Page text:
The road starts as a narrow dirt trail through the desert scrub. This leads into hill country surrounding the park where you will drive past some truly incredible desert rock formations. Here, you will head up into the hills on a narrow and often rocky road. It’s a bit like Zion East, but considerably scarier. After gaining a fair bit of elevation, the trail starts to wind back down through a narrowing valley. Here you will be navigating narrow switchbacks, torn between watching the road carefully — which you should do — and ogling at the breathtaking scenery — also worthwhile. Along the way, you can stop and visit abandoned mining towns from the days when copper was king in this area.
The valley narrows as you descend until finally, you enter Titus Canyon proper. Here the road winds its way past sheer rock cliffs rising hundreds of feet, just a few feet from either side of your vehicle. It is a surreal experience unlike any other I’ve had driving. I had the feeling that there was no way that I should be in a car in that location, yet there I was. As you go, the canyon does open wider, but the walls only get taller and the view more amazing until finally, you exit out into Death Valley proper. It is not a long drive, but it will take at least 3 hours as you will be going very slowly and very carefully.
White Rim Trail
This is perhaps the ultimate adventure road trip for the national park enthusiast. White Rim Trail is a feature of Canyonlands National Park. It is a dirt road that circles around Island In the Sky, a huge plateau in Canyonlands. The road is 100 miles long, and while that might not seem especially long, it is a rough dirt track on which you will be driving slowly and carefully. You will need a 4WD vehicle, a backcountry permit, and some camping supplies. It is strongly recommended that you plan at least a two-day trip to make the full circuit. You might even plan for three days if you want to do some scenic hiking along the way. There are no rest stops, watering holes, or gas stations, so come prepared!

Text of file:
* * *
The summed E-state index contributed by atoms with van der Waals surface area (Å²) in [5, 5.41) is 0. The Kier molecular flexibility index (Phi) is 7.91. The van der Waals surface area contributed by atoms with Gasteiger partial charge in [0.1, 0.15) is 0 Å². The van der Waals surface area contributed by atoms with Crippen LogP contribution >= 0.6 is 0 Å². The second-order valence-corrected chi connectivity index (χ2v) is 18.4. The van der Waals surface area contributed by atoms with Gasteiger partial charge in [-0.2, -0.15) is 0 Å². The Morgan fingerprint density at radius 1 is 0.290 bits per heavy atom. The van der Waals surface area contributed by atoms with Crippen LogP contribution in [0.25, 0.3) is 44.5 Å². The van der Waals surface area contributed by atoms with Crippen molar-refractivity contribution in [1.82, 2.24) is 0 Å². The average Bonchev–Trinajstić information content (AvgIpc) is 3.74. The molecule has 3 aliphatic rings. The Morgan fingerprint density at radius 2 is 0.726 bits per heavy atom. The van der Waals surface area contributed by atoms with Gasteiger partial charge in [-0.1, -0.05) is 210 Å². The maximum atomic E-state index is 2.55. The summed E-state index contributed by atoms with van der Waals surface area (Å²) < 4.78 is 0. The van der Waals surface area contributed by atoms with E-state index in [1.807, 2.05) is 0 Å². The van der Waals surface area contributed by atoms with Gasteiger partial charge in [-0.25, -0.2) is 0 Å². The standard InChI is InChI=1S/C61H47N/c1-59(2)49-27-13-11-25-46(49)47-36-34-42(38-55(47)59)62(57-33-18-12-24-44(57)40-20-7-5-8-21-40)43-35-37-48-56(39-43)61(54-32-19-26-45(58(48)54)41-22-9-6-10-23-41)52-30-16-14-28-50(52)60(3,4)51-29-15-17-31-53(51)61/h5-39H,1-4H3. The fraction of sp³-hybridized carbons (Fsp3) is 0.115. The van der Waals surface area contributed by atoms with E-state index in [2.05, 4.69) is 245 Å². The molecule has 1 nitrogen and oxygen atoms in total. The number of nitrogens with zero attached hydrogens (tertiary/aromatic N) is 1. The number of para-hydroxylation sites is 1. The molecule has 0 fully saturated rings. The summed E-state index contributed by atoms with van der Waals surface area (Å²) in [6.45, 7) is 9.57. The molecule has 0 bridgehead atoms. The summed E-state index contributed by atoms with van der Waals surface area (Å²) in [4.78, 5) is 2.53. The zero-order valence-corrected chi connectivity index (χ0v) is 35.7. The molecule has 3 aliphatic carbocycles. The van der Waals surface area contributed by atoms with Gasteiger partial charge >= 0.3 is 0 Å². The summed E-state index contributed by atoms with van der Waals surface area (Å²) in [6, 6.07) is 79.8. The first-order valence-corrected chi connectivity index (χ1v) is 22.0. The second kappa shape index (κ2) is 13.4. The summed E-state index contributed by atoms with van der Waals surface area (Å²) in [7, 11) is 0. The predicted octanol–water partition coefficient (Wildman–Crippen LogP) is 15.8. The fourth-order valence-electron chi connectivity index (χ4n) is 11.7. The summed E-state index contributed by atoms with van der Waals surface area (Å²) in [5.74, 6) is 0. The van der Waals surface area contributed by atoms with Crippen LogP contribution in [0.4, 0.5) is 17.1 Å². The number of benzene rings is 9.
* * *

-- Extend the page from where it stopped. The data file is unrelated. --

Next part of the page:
What you will find are some of the most spectacular badlands on earth and 100 miles of near-total solitude. Most visitors to the park don’t opt for an adventure this extreme. For those who do, it is a once in a lifetime experience they will never forget and a true national park driving adventure. Just remember that it is not a thing to be rushed or hurried. The longer you linger and the more you stop and explore, the more magical it will be.
Find your own adventure
These are the most amazing drives I’ve been on in my travels in national parks, though far from the only ones. Since our first experience in Death Valley on Titus Canyon Road, my wife and I eagerly seek these out of the way drives everywhere we go. Our first stop in any park is the ranger station to find out what’s open, and what’s worth checking out at that time of year. Even if you prefer the safety of paved roads, there are plenty of amazing road trips to be had in America’s national parks.